If sustained, such legislative oversight and other related democratic mechanisms could present an effective institutional response to digital repression in Thailand, beyond short-lived public pressure.
Parliamentary scrutiny of such IOs has important implications. First, the deliberations are an institutional acknowledgement that digital repression has been carried out under the auspices of the Prayut Chan-ocha government. The parliamentary debates validated the digital predicament that Thai netizens have discussed for years. These parliamentary discussions have helped to galvanise public debates online and promote public awareness in general about government repression and monitoring of its critics.
As demonstrated, mentions of #Pegasus skyrocketed on Twitter when the public’s attention was focused on media and other discussions about the spyware. Many social media users expressed shock and anger against the government, and some shared about where and how to get one’s phone checked if a user suspected the spyware had infected their device. The most re-tweeted post was by a tech YouTuber ‘Nai Arm’ (an alias), who explained to netizens in plain language about how Pegasus works. The public reaction and uproar have legal and political implications: eight Thai targets of Pegasus sued its manufacturer, the Israel-based NSO, in November 2022.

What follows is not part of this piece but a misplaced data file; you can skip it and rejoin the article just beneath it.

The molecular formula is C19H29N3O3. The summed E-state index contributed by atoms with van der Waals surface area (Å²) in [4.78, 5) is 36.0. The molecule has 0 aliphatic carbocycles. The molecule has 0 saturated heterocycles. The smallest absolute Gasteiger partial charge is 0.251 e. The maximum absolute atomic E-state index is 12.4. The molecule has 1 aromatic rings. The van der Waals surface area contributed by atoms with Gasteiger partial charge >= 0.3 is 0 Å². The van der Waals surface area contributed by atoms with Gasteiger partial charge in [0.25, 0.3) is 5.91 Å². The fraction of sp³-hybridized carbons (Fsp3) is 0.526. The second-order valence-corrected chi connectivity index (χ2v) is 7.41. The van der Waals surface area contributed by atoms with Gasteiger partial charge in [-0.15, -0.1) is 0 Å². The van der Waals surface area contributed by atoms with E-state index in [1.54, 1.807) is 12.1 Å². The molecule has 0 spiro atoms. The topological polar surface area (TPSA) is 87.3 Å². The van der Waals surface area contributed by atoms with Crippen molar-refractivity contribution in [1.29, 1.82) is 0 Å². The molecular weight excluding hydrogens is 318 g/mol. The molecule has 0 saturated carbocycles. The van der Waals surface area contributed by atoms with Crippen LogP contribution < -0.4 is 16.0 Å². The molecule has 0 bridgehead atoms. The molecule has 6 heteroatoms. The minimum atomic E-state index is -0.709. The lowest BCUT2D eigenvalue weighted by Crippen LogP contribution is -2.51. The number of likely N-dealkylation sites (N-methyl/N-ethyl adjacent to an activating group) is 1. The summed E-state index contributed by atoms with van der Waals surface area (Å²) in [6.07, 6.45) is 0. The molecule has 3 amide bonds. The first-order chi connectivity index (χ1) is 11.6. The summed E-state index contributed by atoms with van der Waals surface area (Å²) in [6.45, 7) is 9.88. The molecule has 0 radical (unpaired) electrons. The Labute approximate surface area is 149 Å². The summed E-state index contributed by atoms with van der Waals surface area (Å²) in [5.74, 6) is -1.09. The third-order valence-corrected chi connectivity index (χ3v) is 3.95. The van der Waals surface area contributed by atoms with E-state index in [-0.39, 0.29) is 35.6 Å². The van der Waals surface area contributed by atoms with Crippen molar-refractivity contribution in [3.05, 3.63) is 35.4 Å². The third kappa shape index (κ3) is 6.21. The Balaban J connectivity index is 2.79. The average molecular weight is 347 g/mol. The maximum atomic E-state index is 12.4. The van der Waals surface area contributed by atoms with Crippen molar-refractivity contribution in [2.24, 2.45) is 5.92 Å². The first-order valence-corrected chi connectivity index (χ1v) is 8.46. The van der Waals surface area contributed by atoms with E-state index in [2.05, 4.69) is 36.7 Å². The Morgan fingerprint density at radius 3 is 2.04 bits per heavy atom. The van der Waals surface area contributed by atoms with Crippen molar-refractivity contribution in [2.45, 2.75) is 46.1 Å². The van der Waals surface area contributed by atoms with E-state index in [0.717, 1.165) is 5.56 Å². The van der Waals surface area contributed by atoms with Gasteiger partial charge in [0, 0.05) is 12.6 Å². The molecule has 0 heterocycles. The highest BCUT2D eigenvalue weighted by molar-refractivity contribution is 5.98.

More importantly, parliamentary scrutiny of the government’s IOs allowed in-depth analytical treatment of the subject and enabled Thai citizens to use official institutions to call the authorities to account. This was reflected in the October 2020 Stanford Internet Observatory’s study of state-backed influence campaigns in Thailand and a lawsuit filed in March 2021 by dissidents. They used the parliamentary debates as evidence, supported by the Stanford University study, to allege that the Thai army was spreading online hatred against them.